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Retirement and lifestyle villages

When it comes to thinking about moving into a retirement or lifestyle village one of the most important things to remember is to take your time and consider the options carefully. If you do this you're likely to be one of the many residents of lifestyle villages who report that moving into a village was one of the best things they've ever done.

The term "retirement village" or "lifestyle village" broadly covers a purpose-built complex within a community setting, designed to cater to those 55+ years old. Whatever your needs, you are likely to find a village that suits you. This article covers those complexes that are required to register as a retirement village.

Some of the reasons people consider a move into a retirement village are a desire to meet new people, needing to downsize the family home, a desire to live in a more supportive environment, seeking an increased feeling of security and wanting to participate in a community lifestyle. A village will likely address many of these concerns. (Perhaps you have similar reasons for moving but you don't want to move to a village. There are other options.)

Think carefully about what you need now and what you may need in the future. The internet also has lots of information – a good starting point is Check the village is registered, registration gives you additional protection under the Retirement Villages Act (2003) [The Act].

You may decide you'd like an official tour of the village, or that you'd like to look around by yourself. Ensure you visit a village more than once before you make a decision. Meet the people you will have contact with in the village – this may include the village owner, the village manager and other residents. Find out if there is a regular social event or meeting and ask if you can come along and see if the village community feels like a place you would want to be a part of. At some villages staff have quite an active role in activities, while at others they have less.

Villages vary greatly – you'll notice different sized villages; from very few units to some with hundreds; newer villages and older villages. You will discover that the community facilities available at each village can vary, with some offering a wide range of services such as a swimming pool, bowling green, caf├ęs, and so on, and others that may only have a basic village meeting room. But the differences are not just those you can see. Find out about the ownership structures as these are varied: for example, limited liability companies, trusts and not-for-profit charities. Ownership may impact on the way the village is run on a day-to-day basis.

Buying into a retirement village is a complex legal arrangement. (We use the terms "buy and purchase" as there is an exchange of a capital sum – make sure you know what you are buying as it is uncommon to actually own your unit.) The terms and conditions of your right to live in the village are explained in an Occupation Right Agreement (ORA) a legally binding agreement. These are different from village to village, so make sure you understand the one for the village you're intending to enter. You are required to obtain specialised, independent legal advice before "purchasing". (Note: The associated legal fees may be more than for a standard property transaction.)

If you intend to purchase, the village operator will supply you with a number of documents – a Code of Residents Rights (outlining your basic rights as per The Act), the Code of Practice (which sets out the minimum requirements that need to be covered by your ORA), a Disclosure Statement and the relevant ORA. Each of these documents is important and contains essential information.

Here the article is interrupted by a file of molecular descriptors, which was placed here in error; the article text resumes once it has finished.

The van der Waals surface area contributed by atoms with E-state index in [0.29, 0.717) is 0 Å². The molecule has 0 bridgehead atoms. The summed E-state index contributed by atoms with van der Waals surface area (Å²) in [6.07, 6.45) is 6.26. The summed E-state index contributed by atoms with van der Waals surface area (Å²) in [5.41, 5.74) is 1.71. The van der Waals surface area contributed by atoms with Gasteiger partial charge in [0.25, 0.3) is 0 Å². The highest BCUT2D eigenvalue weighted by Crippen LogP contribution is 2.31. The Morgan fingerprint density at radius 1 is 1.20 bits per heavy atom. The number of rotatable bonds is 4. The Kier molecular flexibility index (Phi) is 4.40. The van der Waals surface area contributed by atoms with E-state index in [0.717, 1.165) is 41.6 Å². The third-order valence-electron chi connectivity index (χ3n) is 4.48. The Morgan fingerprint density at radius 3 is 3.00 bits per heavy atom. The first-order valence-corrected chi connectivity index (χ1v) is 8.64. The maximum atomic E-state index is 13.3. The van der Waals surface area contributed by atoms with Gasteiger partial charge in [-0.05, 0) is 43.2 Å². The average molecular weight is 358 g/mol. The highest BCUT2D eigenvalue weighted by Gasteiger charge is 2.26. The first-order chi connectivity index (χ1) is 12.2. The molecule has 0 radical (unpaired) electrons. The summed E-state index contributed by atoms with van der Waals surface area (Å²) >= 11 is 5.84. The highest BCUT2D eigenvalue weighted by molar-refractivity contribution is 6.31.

The Disclosure Statement will outline the type of investment or legal title you are purchasing and the costs associated with living in the village. It will also cover other key information. Some of the terms you may see could be a Licence to Occupy (LTO), Lease for Life, Unit Title or Cross Lease. It is important that you understand the differences.

Consider your budget when you move into the village. All villages have a number of costs associated with them. What do the fees cover and how often are they changed? If they increase over time can you continue to afford them? Do you pay these fees if you are away – on holiday or in hospital? Your village fees will often include some insurance, ensure you are happy with the amount you would be paid should any number of unforeseen events come to pass; you will often need to pay for your own contents insurance. You will also need to plan for your regular outgoings that are not covered by village fees (power, telephone, pay-for-TV, and so on). You may still be eligible for government financial assistance (benefits) if you live in a village.

There are costs associated with leaving a village (and sometimes when transferring within one). In most villages you can expect to exit the village with less capital than you invested. You also need to look at the process of sale once you no longer require your unit. Can you (or your estate) have some say in the sales process? When will you (or your estate) receive any payment? What if there are delays? It is worth noting that if you enter a village and change your mind about village living you will need to purchase back into the marketplace. Do you have a contingency for this?

Once you have signed a contract you have a 15-day cooling off period which allows you to cancel if you change your mind. If you involve your key support people and do your research well you should find that once this time passes you will remain happy with your choice.

Developed from Care Publications "Where from Here" Page created March 2012.

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